· Do you have upper respiratory symptoms or a phlegmy cough? Add Elderberry syrup in a product called “Sambucal” per label instructions.
Relief for kids (40-100lbs)
· #1 and #2 are the same.
· Supplementation (spread dosages throughout the day & take with meals)
· Take a high potency multiple vitamin.
· Lauricidin: take 1-2 scoops per day.
· Vitamin C: take 500-1000mg per day. Try Emergen-C or Child Life Vitamin C for kids.
· Vitamin D3: take 1000IU (cholecalciferol) each day. Try Child Life Vitamin D.
· Echinacea: Find a children’s version at your health food store and take as recommended
on the bottle. Watch out for hidden artificial colors and sweeteners.
· Zinc Lozenges: Take 1-2, 15mg zinc lozenges for a few days. Watch out for hidden
artificial colors and sweeteners.
· If the child seems to have no appetite or experience nausea/vomiting, sip on Green’s
First or Nanogreens throughout the day. They’re both very nutritious and help to settle
the stomach. Try them cold or warm.
· Are there upper respiratory symptoms or a phlegmy cough? Add Elderberry syrup in a
product called “Sambucal” per label instructions.
Get adjusted by your chiropractor. Chiropractors do not treat fevers. A chiropractor
detects and corrects the vertebral subluxation complex. If there is restriction in vertebral
segments this can cause interference with the nervous system. Therefore, maintaining or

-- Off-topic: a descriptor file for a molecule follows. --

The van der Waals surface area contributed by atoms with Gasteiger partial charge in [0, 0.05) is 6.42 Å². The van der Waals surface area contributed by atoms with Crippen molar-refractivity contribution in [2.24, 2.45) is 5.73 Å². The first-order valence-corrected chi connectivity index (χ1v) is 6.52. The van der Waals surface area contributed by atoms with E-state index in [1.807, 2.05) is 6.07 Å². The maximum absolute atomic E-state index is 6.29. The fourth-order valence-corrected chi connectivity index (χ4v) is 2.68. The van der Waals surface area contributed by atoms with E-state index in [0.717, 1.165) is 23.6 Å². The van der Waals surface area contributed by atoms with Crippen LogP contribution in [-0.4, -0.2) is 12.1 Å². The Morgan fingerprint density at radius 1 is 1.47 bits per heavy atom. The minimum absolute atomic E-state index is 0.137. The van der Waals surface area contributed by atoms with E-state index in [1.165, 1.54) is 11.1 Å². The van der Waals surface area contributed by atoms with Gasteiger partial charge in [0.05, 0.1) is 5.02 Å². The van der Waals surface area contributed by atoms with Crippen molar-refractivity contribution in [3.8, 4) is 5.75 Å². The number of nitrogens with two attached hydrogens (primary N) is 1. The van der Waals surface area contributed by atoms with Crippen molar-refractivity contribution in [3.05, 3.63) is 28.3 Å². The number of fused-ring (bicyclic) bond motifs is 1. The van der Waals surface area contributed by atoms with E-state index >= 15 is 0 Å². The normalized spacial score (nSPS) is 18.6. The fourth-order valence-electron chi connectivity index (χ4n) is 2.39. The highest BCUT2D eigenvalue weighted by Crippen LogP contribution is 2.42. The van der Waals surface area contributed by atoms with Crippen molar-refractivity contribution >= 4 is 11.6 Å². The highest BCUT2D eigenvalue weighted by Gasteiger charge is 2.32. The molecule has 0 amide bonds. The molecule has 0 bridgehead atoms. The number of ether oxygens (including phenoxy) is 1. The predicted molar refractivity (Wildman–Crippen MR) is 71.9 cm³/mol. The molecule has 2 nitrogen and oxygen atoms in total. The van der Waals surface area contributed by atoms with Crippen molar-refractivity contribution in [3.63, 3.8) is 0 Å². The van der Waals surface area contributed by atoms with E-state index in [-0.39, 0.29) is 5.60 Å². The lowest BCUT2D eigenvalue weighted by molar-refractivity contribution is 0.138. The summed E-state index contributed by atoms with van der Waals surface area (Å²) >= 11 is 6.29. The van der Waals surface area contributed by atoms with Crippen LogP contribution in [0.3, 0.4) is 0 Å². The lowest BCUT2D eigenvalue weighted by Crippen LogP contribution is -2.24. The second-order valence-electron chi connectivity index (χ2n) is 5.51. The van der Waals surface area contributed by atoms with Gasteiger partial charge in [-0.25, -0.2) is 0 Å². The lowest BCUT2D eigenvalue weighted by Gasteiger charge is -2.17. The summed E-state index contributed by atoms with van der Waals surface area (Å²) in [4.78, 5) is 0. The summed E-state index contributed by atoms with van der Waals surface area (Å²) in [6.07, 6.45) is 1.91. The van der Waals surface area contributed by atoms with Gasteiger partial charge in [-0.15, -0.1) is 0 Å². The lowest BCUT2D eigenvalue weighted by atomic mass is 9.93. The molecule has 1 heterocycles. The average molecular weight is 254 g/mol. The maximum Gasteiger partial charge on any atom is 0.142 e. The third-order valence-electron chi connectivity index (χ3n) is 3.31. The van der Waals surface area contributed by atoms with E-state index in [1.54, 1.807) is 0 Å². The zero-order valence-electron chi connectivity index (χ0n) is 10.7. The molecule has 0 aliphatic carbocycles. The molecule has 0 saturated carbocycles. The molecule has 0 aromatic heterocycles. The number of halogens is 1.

returning to a normal body temperature may be impaired. Once the proper chiropractic
adjustment is given the body usually responds in a short period of time. This is not to say
that a fever will break, as in some cases the fever will actually rise allowing the body to
better fight off invading bacteria before returning to normal at a later period of time.6

References:
1. Kaneshiro, Neil. MD. Fever. MedlinePlus Medical Encyclopedia. January 29,
2010 http://www.nlm.nih.gov/medlineplus/ency/article/003090.htm. Accessed
Feb. 21, 2012
2. Schmitt, Barton D. MD. “Fever Phobia: Misconceptions of Parents About Fevers” Am J Dis Child. 1980;134(2):176-181.
3. Crocetti, Michael MD., Moghbeli, Nooshi BA, et.al. Fever Phobis Revisited: Have Parental Misconceptions About Fever Changed in 20 Years? American Academy of Pediatrics. July 14, 2000
4. Dr. Mercola, Joseph, “Do you make this common mistake when your child is sick?”
February 3, 2011 http://articles.mercola.com/sites/articles/archive/2011/02/03/the-benefitsof-fever.aspx. Accessed February 21, 2012.
5. University of Maryland schools of medicine and pharmacy. Pharmacotherapy, December 2000; 20:1417-1422
6. Zell, Paul D.C. Fevers. International Chiropractic Pediatric Association. March/April 2001

Federal Law requires that we warn you of the following:
1. Your individual health status and any required health care treatments can only be properly addressed by a professional healthcare provider of your choice.
2. The information provided in this newsletter has not been evaluated by the FDA.